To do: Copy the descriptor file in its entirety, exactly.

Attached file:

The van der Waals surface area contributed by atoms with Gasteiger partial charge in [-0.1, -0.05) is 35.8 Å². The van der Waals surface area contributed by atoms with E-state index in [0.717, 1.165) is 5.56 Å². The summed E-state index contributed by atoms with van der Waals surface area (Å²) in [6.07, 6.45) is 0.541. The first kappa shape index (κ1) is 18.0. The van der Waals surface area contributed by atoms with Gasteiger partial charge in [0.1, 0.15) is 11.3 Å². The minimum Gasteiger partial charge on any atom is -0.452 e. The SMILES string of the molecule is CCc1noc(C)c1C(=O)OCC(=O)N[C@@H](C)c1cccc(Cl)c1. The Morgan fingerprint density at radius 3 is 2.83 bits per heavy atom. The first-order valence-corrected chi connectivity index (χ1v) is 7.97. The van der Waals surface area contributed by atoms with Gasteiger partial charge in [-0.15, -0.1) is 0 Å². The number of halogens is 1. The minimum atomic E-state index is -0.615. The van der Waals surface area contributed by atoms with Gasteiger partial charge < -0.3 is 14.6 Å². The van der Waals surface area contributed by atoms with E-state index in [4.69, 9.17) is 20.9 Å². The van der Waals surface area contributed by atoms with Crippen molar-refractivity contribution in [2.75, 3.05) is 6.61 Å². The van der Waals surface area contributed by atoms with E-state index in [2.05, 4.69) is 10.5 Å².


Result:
The van der Waals surface area contributed by atoms with Gasteiger partial charge in [-0.1, -0.05) is 35.8 Å². The van der Waals surface area contributed by atoms with E-state index in [0.717, 1.165) is 5.56 Å². The summed E-state index contributed by atoms with van der Waals surface area (Å²) in [6.07, 6.45) is 0.541. The first kappa shape index (κ1) is 18.0. The van der Waals surface area contributed by atoms with Gasteiger partial charge in [0.1, 0.15) is 11.3 Å². The minimum Gasteiger partial charge on any atom is -0.452 e. The SMILES string of the molecule is CCc1noc(C)c1C(=O)OCC(=O)N[C@@H](C)c1cccc(Cl)c1. The Morgan fingerprint density at radius 3 is 2.83 bits per heavy atom. The first-order valence-corrected chi connectivity index (χ1v) is 7.97. The van der Waals surface area contributed by atoms with Gasteiger partial charge in [-0.15, -0.1) is 0 Å². The number of halogens is 1. The minimum atomic E-state index is -0.615. The van der Waals surface area contributed by atoms with Gasteiger partial charge < -0.3 is 14.6 Å². The van der Waals surface area contributed by atoms with E-state index in [4.69, 9.17) is 20.9 Å². The van der Waals surface area contributed by atoms with Crippen molar-refractivity contribution in [2.75, 3.05) is 6.61 Å². The van der Waals surface area contributed by atoms with E-state index in [2.05, 4.69) is 10.5 Å².